Thinkers Lodge a showcase for village
Great things happen in small places. Just ask the people of Pugwash.
The world is vast and for a Nobel Peace prize to originate in a small working-class village bordered by sandy beaches and tourists is almost unbelievable.
Many great world leaders and scientific minds have gathered in Pugwash at the Thinkers Lodge over the past 50 years in an attempt to rid the world of nuclear weapons.
Pugwash native and world-renowned industrialist
Cyrus Eaton, along with Joseph Rotblat, founded the Thinkers Lodge that houses the Pugwash Peace Exchange to help bring information to the world of the dangers posed by nuclear and other weapons of mass destruction.
Continued efforts of their successors garnered Rotblat the 1995 Nobel Peace Prize. In an attempt to further the work of these individuals and to bring additional acclaim to Pugwash, the village commission is working in conjunction with the Pugwash Peace Exchange (PPE) to operate tours of the centre.
Over the past few weeks, we have attracted bus tours from throughout the Maritimes to the centre, Randy Thompson, CAO of the Pugwash Village Commission, said.
From a visitors point of view, this is a major historical focal point with such a great story, We are hoping to build on this to attract more people to Pugwash and make this a stopping place for tourists, he added.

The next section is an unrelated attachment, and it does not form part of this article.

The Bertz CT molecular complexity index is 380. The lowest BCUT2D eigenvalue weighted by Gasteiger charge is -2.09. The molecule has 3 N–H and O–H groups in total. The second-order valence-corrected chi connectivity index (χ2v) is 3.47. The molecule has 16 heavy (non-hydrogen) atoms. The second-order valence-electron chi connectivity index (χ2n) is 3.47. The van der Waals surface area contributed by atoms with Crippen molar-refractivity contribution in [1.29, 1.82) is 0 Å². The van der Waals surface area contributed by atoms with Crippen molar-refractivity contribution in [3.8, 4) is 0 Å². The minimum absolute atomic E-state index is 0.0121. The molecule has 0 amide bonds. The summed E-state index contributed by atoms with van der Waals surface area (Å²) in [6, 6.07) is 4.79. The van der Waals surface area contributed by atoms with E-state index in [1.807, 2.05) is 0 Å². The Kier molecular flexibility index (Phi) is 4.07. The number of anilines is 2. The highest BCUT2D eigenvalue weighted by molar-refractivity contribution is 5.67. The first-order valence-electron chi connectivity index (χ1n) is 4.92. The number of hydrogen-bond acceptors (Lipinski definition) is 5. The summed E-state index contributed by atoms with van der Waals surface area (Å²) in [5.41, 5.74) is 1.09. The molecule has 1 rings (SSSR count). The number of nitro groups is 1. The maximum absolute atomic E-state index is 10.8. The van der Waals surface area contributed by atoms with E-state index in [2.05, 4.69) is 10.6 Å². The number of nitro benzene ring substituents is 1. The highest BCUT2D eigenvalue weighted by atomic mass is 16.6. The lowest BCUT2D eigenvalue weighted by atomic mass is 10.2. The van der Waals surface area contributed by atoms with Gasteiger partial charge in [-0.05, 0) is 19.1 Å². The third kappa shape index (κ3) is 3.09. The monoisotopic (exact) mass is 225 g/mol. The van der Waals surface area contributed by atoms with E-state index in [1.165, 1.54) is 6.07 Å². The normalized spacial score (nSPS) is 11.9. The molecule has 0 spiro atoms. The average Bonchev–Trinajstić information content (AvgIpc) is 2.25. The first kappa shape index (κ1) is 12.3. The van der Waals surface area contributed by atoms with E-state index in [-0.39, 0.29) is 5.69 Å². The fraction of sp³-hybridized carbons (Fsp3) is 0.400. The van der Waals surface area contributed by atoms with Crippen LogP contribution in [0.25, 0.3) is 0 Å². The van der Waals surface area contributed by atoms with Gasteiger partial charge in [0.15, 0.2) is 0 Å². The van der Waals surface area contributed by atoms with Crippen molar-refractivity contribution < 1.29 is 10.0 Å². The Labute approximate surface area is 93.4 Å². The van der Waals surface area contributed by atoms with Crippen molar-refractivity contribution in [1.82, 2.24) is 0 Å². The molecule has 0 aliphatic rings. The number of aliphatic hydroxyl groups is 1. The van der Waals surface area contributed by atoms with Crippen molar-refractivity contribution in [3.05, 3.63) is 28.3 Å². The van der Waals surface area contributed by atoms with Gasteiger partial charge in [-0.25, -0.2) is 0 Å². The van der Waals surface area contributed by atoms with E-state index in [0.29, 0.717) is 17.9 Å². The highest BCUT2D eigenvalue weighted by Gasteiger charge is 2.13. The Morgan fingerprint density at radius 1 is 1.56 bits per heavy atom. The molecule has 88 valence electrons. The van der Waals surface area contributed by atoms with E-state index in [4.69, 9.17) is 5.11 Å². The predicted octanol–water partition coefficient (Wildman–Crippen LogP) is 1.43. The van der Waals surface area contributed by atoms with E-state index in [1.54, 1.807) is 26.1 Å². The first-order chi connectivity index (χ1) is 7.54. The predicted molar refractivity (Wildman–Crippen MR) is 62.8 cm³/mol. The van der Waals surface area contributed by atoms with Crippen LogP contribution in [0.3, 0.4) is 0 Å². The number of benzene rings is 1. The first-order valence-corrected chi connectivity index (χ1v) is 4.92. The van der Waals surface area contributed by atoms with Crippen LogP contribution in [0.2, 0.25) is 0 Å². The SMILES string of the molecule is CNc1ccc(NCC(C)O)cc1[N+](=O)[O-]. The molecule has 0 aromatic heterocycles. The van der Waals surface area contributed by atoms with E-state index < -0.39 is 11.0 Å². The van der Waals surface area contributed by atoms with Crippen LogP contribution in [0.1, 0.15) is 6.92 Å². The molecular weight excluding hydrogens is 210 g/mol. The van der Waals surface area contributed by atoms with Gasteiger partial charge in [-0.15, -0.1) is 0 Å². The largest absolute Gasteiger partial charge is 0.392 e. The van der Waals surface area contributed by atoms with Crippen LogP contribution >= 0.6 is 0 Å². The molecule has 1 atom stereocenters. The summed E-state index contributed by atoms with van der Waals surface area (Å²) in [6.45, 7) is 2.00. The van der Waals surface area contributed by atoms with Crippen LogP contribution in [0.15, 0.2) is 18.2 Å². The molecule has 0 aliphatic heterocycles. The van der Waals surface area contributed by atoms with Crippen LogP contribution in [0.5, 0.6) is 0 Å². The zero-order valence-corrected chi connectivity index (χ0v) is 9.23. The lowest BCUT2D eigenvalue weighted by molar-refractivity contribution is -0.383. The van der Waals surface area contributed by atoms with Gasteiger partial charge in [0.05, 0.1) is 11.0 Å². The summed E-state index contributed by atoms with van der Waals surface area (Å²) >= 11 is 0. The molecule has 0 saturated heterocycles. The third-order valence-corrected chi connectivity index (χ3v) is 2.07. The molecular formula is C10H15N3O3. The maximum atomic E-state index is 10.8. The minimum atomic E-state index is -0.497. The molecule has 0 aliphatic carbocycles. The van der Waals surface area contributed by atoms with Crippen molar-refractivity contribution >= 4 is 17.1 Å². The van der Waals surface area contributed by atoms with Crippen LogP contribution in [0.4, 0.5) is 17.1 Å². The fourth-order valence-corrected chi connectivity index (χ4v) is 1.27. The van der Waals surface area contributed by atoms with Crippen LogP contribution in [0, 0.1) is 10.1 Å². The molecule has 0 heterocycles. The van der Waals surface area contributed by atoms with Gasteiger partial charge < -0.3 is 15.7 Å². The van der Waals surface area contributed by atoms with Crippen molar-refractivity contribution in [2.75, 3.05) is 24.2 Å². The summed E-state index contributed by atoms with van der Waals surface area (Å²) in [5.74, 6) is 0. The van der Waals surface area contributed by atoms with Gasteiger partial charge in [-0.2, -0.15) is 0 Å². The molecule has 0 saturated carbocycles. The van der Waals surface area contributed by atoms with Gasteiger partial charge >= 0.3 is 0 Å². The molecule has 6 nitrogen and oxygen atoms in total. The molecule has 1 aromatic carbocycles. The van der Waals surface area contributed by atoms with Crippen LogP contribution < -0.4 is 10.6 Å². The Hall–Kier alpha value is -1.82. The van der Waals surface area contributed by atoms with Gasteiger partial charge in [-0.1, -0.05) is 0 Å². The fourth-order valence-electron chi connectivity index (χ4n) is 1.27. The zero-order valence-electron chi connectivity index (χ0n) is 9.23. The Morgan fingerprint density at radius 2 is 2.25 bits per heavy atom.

A bus tour originating in Saint John, N.B., last week started out as a mystery tour for its 60 passengers. Little did they know what waited for them along the way.
This is amazing. Cyrus Eaton certainly put this place on the map, Marion Tanton of Peticodiac said.
You just never think about it, that something of this magnitude could come from a place no bigger than the village of Peticodiac, she added.
Fellow traveller Evelyn Ogilvie of Peticodiac said places like the Thinkers Lodge and the message it stands for needs better communication.
If it was advertised more people everywhere would be able to look at the message, she said.
Plans are currently in the works for a $6 million refitting project at the Thinkers Lodge and once this is complete, it will open many opportunities for the world to revisit the messages of half a century ago.
Ann Jeffries of the PPE said experts would be able to come to Pugwash to learn about the need for peace and globalize that information back to the world. In addition, human rights issues, nuclear disarmament economic development, environmental protection democracy and the five pillars of the Human Security Agenda the PPE is built on.
Peace is so universal. Its like air, water and food, Krista Chiasson, manager of communications for the PPE. said.
If we learn from the lessons of men like Joseph Rotblat, world peace will not be just a pipe dream, she added.
Chiasson said the PPE is hoping to develop and interactive educational package that can be taken to schools throughout Cumberland and beyond to teach the lessons of the worlds great peace advocates.
If this is successful, perhaps the template can be taken on a national or even worldwide scale.